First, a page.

Outdoors: Minnesota Dakota seek to enforce treaty rights
Posted: Friday, May 20, 2011
"Advance notification to the media that a group of Dakota would net Cedar Lake in Minneapolis on the day before the state's fishing season yielded a predictable throng of reporters lakeside, also Department of Natural Resources conservation officers and of course the Dakota, who had themselves sent the advance notification. This is how the news game works sometimes: cut, dried, staged.
The Dakota are Sioux, and this group, in staging its fishing protest in violation of state law, claims an 1805 treaty with the federal government gives it the right to hunt and fish largely free of state regulation on 155,000 acres, the centerpiece of which, the Dakota say, is the Twin Cities area.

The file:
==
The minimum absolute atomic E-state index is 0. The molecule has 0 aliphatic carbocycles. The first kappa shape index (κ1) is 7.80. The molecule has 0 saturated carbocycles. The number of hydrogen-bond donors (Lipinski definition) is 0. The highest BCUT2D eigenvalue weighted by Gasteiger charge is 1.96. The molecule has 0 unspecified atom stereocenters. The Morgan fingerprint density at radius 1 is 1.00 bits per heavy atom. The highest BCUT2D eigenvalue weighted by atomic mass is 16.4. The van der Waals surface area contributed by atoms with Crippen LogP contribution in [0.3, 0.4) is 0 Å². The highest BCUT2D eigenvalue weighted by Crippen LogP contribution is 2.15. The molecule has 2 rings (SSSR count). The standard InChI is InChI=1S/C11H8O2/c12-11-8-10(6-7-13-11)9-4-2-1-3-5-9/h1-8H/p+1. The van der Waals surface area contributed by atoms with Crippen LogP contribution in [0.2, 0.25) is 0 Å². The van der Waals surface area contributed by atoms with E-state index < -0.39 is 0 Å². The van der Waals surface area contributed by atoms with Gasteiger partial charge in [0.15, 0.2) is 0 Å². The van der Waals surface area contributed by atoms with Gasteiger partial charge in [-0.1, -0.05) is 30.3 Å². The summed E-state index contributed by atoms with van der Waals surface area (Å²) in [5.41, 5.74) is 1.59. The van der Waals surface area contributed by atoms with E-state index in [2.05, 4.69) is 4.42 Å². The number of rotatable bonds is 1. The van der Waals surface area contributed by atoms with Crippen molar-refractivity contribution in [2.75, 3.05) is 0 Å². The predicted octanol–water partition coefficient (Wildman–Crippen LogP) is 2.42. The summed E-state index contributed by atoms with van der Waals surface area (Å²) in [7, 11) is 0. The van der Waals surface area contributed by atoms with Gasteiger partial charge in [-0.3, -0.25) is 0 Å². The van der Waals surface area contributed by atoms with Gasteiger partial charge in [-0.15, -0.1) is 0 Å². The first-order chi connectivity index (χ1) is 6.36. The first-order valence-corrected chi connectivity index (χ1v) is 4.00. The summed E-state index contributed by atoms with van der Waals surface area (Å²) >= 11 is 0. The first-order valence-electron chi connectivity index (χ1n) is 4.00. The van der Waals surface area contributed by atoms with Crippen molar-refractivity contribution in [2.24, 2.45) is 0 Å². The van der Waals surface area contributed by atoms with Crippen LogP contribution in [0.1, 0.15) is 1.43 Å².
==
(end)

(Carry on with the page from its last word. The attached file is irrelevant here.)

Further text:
"We're just asking the U.S. to honor its treaties with the Dakota people of Minnesota,'' Chris Mato Nunpa, 70, a Dakota and retired professor from St. Paul and Granite Falls, told Doug Smith of the Star Tribune. "We think we have the right to hunt, fish and trap as we formally did. These aren't special rights. These treaties are the supreme law of the land.''
Mato Numpa added: "I would say Minneapolis and St. Paul aren't paid for. We'd like to get land reparations into court, too.''"
Get the Story:
Outdoors by Dennis Anderson: Treaties stir up the peace
(The Minneapolis Star Tribune 5/21)
MPR: Dakota activists stage fishing protest
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